John Marson was born in 1932 and died in 2007. He studied the harp with Marie Goossens at the Royal College of Music in London, and in 1958, while still a student, began his professional career with the Carl Rosa Opera Company. A week after leaving college he joined the London Symphony Orchestra for two years before embarking on two decades of freelance work, during which he played solos, chamber music and concerti, worked with all the London orchestras and spent much time in recording studios. He played in many outstanding feature films including the original 'Star Wars'. In 1982 he was appointed principal harp of the BBC Symphony Orchestra, and subsequently resumed his freelance career while increasingly engaging in composition, both for the harp and for other instruments and voice. He played for many West End and National Theatre productions including over three years as harpist in Lloyd Webber's 'Aspects of Love'.
The roll call of artists with whom John has worked include the Beatles, Richard Rodney Bennett, Leonard Bernstein, Pierre Boulez, Benjamin Britten, Charlie Chaplin, Bing Crosby, John Dankworth, Duke Ellington, Benny Goodman, Liberace, Martha Graham, Hans Werner Henze, Herbert von Karajan, Otto Klemperer, Zoltan Kodaly, Lorin Maazel, Neville Marriner, Pierre Monteux, Jessye Norman, Laurence Olivier, Luciano Pavarotti, Gennadi Rozhdestvenski, Frank Sinatra, George Solti, Leopold Stokowski, Igor Stravinsky, George Szell, William Walton, John Williams, Stevie Wonder and countless others.
In 1964 John was one of the two founders of the United Kingdom Harp Association, edited its magazines for many years and became President of the Association in January 2005. His book 'The Complete Guide to Harp Glissandi', is published by Lyra Music of New York, while his other major work 'The Book of the Harp - techniques, history and lore of a unique musical instrument', was published by Kevin Mayhew Ltd. in 2005.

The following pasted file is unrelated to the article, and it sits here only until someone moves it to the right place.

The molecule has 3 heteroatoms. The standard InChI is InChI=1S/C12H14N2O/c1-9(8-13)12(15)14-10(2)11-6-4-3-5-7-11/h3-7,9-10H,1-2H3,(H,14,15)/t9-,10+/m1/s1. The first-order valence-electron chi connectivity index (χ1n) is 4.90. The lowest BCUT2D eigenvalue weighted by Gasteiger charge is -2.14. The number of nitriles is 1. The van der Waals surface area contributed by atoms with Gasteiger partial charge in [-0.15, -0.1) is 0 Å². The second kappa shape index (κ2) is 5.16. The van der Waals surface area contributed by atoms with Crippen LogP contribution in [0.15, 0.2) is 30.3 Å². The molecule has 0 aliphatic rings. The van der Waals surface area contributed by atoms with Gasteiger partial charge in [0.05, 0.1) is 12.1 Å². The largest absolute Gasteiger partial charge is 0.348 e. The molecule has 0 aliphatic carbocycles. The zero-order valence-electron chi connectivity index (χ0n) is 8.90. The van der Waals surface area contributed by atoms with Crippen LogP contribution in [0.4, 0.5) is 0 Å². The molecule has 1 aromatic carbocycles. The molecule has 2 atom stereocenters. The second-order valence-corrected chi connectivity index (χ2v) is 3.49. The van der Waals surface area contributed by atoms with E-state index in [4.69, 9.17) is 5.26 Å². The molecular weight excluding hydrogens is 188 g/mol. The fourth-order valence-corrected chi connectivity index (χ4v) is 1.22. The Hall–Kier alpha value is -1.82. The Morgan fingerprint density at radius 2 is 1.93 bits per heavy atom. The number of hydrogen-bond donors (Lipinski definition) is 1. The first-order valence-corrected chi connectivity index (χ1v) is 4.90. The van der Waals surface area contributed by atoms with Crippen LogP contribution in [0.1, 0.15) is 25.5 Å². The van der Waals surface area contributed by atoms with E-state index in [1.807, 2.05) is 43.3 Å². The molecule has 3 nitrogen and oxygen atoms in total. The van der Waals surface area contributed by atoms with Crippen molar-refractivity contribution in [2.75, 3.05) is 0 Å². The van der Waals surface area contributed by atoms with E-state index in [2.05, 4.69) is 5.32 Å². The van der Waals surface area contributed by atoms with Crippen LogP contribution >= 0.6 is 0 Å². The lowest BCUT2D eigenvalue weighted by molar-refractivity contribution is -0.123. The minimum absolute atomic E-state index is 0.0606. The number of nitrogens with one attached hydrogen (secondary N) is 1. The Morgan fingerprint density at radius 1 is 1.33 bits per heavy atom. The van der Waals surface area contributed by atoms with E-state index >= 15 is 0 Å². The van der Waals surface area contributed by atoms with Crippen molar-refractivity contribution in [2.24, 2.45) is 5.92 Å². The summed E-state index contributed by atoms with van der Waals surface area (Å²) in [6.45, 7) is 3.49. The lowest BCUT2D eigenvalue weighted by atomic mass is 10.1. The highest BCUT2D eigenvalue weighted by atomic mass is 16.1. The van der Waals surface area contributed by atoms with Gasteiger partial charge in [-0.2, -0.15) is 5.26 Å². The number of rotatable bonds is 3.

Violin & Piano
Lenny Cavallaro – Sonata No. 1 in D Minor for Violin and Piano (or Harpsichord) Opus 4 – Digital Download
This 2014 publication might well have been composed 300 years earlier, being a truly baroque sonata in four movements (slow-fast-slow-fast). The composer has adhered not only to the harmonic and structural idioms of the time, but also to many of the other "unwritten" conventions. The work invites a great deal of freedom, and even leaves room for some improvisation. In the third movement the violin enters on a long, held note - this pattern recurs throughout, and in some ways appears to echo similar long notes in Bach's B Minor Sonata. The last movement is a set of variations, though neither chaconne nor passacaglia - these are melodic, in the Italian manner, and clearly sound less baroque. The thematic material derives from the opening of Papageno's aria Ein Mädchen oder Weibchen from Mozart's Magic Flute, but transposed from F Major to D Minor. This sonata was premiered at the Lincoln Center by Bobby Portney and has subsequently been recorded by Sarah Darling and can be heard on YouTube: https://www.youtube.com/watch?v=UigLnCPNYSw
Violin & Piano
Lenny Cavallaro – Sonata No. 1 in D Minor for Violin and Piano (or Harpsichord) Opus 4